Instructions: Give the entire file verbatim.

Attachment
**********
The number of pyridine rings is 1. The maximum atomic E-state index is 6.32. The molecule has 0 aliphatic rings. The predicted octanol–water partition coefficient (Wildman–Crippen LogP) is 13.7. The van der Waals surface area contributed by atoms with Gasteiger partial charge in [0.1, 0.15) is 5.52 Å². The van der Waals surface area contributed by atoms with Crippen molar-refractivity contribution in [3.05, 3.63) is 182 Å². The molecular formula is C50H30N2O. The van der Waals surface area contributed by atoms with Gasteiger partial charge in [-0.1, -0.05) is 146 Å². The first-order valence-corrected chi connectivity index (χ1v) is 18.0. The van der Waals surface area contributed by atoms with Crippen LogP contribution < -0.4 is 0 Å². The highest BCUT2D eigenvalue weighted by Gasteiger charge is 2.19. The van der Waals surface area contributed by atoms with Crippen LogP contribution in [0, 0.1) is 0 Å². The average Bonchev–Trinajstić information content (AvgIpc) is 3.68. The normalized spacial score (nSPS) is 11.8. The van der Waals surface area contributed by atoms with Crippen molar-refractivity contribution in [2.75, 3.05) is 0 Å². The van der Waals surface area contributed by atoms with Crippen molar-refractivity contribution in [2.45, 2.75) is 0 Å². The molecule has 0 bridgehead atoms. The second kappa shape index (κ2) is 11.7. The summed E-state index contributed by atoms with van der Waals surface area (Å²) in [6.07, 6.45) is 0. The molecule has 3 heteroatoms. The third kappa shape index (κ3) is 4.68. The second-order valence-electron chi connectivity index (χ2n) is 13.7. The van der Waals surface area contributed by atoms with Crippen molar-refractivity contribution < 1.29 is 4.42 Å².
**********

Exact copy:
The number of pyridine rings is 1. The maximum atomic E-state index is 6.32. The molecule has 0 aliphatic rings. The predicted octanol–water partition coefficient (Wildman–Crippen LogP) is 13.7. The van der Waals surface area contributed by atoms with Gasteiger partial charge in [0.1, 0.15) is 5.52 Å². The van der Waals surface area contributed by atoms with Crippen molar-refractivity contribution in [3.05, 3.63) is 182 Å². The molecular formula is C50H30N2O. The van der Waals surface area contributed by atoms with Gasteiger partial charge in [-0.1, -0.05) is 146 Å². The first-order valence-corrected chi connectivity index (χ1v) is 18.0. The van der Waals surface area contributed by atoms with Crippen LogP contribution < -0.4 is 0 Å². The highest BCUT2D eigenvalue weighted by Gasteiger charge is 2.19. The van der Waals surface area contributed by atoms with Crippen LogP contribution in [0, 0.1) is 0 Å². The average Bonchev–Trinajstić information content (AvgIpc) is 3.68. The normalized spacial score (nSPS) is 11.8. The van der Waals surface area contributed by atoms with Crippen molar-refractivity contribution in [2.75, 3.05) is 0 Å². The van der Waals surface area contributed by atoms with Crippen molar-refractivity contribution in [2.45, 2.75) is 0 Å². The molecule has 0 bridgehead atoms. The second kappa shape index (κ2) is 11.7. The summed E-state index contributed by atoms with van der Waals surface area (Å²) in [6.07, 6.45) is 0. The molecule has 3 heteroatoms. The third kappa shape index (κ3) is 4.68. The second-order valence-electron chi connectivity index (χ2n) is 13.7. The van der Waals surface area contributed by atoms with Crippen molar-refractivity contribution < 1.29 is 4.42 Å².